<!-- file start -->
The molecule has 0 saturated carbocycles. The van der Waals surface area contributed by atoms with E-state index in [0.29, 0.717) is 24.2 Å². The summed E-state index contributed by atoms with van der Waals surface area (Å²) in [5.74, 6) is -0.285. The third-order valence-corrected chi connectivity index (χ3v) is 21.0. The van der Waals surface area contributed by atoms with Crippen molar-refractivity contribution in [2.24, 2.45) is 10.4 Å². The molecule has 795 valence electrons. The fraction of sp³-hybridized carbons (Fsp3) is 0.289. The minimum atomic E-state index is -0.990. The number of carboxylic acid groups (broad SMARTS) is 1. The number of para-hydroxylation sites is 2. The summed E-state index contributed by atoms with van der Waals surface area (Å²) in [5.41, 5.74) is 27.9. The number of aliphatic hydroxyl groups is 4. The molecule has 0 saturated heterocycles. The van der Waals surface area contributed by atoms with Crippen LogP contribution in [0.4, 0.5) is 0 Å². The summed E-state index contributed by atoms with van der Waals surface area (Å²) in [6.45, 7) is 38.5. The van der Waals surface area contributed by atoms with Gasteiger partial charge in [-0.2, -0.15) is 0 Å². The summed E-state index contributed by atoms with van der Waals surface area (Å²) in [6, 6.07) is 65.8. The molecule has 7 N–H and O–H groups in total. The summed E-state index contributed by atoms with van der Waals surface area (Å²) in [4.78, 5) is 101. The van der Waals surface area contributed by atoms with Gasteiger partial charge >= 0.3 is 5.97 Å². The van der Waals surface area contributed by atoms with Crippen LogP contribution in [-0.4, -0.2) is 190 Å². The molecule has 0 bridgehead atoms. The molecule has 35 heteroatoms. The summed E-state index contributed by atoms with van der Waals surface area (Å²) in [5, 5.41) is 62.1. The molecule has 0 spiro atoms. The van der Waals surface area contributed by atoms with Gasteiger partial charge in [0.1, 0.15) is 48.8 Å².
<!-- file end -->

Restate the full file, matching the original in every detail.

The molecule has 0 saturated carbocycles. The van der Waals surface area contributed by atoms with E-state index in [0.29, 0.717) is 24.2 Å². The summed E-state index contributed by atoms with van der Waals surface area (Å²) in [5.74, 6) is -0.285. The third-order valence-corrected chi connectivity index (χ3v) is 21.0. The van der Waals surface area contributed by atoms with Crippen molar-refractivity contribution in [2.24, 2.45) is 10.4 Å². The molecule has 795 valence electrons. The fraction of sp³-hybridized carbons (Fsp3) is 0.289. The minimum atomic E-state index is -0.990. The number of carboxylic acid groups (broad SMARTS) is 1. The number of para-hydroxylation sites is 2. The summed E-state index contributed by atoms with van der Waals surface area (Å²) in [5.41, 5.74) is 27.9. The number of aliphatic hydroxyl groups is 4. The molecule has 0 saturated heterocycles. The van der Waals surface area contributed by atoms with Crippen LogP contribution in [0.4, 0.5) is 0 Å². The summed E-state index contributed by atoms with van der Waals surface area (Å²) in [6.45, 7) is 38.5. The van der Waals surface area contributed by atoms with Gasteiger partial charge in [-0.2, -0.15) is 0 Å². The summed E-state index contributed by atoms with van der Waals surface area (Å²) in [6, 6.07) is 65.8. The molecule has 7 N–H and O–H groups in total. The summed E-state index contributed by atoms with van der Waals surface area (Å²) in [4.78, 5) is 101. The van der Waals surface area contributed by atoms with Gasteiger partial charge >= 0.3 is 5.97 Å². The van der Waals surface area contributed by atoms with Crippen LogP contribution in [-0.4, -0.2) is 190 Å². The molecule has 0 bridgehead atoms. The molecule has 35 heteroatoms. The summed E-state index contributed by atoms with van der Waals surface area (Å²) in [5, 5.41) is 62.1. The molecule has 0 spiro atoms. The van der Waals surface area contributed by atoms with Gasteiger partial charge in [0.1, 0.15) is 48.8 Å².